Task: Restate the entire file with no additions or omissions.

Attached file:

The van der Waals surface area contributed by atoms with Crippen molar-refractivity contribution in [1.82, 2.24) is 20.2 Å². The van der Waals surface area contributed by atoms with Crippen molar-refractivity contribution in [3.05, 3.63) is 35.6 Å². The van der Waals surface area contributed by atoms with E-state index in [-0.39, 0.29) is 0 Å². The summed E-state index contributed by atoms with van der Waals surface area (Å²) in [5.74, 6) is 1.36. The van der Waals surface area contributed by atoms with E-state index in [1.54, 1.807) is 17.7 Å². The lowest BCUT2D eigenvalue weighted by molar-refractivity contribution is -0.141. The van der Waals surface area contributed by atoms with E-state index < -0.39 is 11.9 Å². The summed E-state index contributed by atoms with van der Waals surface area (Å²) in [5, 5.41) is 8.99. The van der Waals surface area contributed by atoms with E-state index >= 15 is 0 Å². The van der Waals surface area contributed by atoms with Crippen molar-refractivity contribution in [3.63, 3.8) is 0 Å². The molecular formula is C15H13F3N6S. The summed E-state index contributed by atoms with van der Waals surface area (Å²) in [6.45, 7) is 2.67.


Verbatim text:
The van der Waals surface area contributed by atoms with Crippen molar-refractivity contribution in [1.82, 2.24) is 20.2 Å². The van der Waals surface area contributed by atoms with Crippen molar-refractivity contribution in [3.05, 3.63) is 35.6 Å². The van der Waals surface area contributed by atoms with E-state index in [-0.39, 0.29) is 0 Å². The summed E-state index contributed by atoms with van der Waals surface area (Å²) in [5.74, 6) is 1.36. The van der Waals surface area contributed by atoms with E-state index in [1.54, 1.807) is 17.7 Å². The lowest BCUT2D eigenvalue weighted by molar-refractivity contribution is -0.141. The van der Waals surface area contributed by atoms with E-state index < -0.39 is 11.9 Å². The summed E-state index contributed by atoms with van der Waals surface area (Å²) in [5, 5.41) is 8.99. The van der Waals surface area contributed by atoms with E-state index >= 15 is 0 Å². The van der Waals surface area contributed by atoms with Crippen molar-refractivity contribution in [3.63, 3.8) is 0 Å². The molecular formula is C15H13F3N6S. The summed E-state index contributed by atoms with van der Waals surface area (Å²) in [6.45, 7) is 2.67.